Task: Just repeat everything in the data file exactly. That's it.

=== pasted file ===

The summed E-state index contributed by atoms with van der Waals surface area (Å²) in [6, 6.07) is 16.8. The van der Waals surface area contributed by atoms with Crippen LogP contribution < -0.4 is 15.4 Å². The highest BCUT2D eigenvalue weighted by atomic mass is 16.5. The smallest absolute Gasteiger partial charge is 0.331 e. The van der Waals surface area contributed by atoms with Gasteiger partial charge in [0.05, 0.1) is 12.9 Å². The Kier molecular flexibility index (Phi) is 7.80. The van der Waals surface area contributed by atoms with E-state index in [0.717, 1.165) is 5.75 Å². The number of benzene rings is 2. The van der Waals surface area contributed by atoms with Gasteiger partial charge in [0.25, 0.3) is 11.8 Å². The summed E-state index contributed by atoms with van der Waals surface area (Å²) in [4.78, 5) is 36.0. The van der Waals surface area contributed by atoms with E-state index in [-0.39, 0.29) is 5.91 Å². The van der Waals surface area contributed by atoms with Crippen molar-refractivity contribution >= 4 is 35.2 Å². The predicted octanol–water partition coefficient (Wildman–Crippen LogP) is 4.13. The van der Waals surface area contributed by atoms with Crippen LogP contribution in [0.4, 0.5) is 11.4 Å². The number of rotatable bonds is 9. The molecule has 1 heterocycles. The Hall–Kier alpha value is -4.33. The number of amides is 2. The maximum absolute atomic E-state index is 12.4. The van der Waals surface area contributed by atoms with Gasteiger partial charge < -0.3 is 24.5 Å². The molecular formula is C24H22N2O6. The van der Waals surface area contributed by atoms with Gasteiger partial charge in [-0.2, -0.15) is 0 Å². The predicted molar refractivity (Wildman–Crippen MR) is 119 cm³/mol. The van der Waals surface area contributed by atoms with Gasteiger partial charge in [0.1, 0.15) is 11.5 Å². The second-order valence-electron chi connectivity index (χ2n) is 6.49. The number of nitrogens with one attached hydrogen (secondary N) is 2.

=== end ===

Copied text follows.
The summed E-state index contributed by atoms with van der Waals surface area (Å²) in [6, 6.07) is 16.8. The van der Waals surface area contributed by atoms with Crippen LogP contribution < -0.4 is 15.4 Å². The highest BCUT2D eigenvalue weighted by atomic mass is 16.5. The smallest absolute Gasteiger partial charge is 0.331 e. The van der Waals surface area contributed by atoms with Gasteiger partial charge in [0.05, 0.1) is 12.9 Å². The Kier molecular flexibility index (Phi) is 7.80. The van der Waals surface area contributed by atoms with E-state index in [0.717, 1.165) is 5.75 Å². The number of benzene rings is 2. The van der Waals surface area contributed by atoms with Gasteiger partial charge in [0.25, 0.3) is 11.8 Å². The summed E-state index contributed by atoms with van der Waals surface area (Å²) in [4.78, 5) is 36.0. The van der Waals surface area contributed by atoms with E-state index in [-0.39, 0.29) is 5.91 Å². The van der Waals surface area contributed by atoms with Crippen molar-refractivity contribution >= 4 is 35.2 Å². The predicted octanol–water partition coefficient (Wildman–Crippen LogP) is 4.13. The van der Waals surface area contributed by atoms with Crippen LogP contribution in [0.4, 0.5) is 11.4 Å². The number of rotatable bonds is 9. The molecule has 1 heterocycles. The Hall–Kier alpha value is -4.33. The number of amides is 2. The maximum absolute atomic E-state index is 12.4. The van der Waals surface area contributed by atoms with Gasteiger partial charge < -0.3 is 24.5 Å². The molecular formula is C24H22N2O6. The van der Waals surface area contributed by atoms with Gasteiger partial charge in [-0.2, -0.15) is 0 Å². The predicted molar refractivity (Wildman–Crippen MR) is 119 cm³/mol. The van der Waals surface area contributed by atoms with Gasteiger partial charge in [0.1, 0.15) is 11.5 Å². The second-order valence-electron chi connectivity index (χ2n) is 6.49. The number of nitrogens with one attached hydrogen (secondary N) is 2.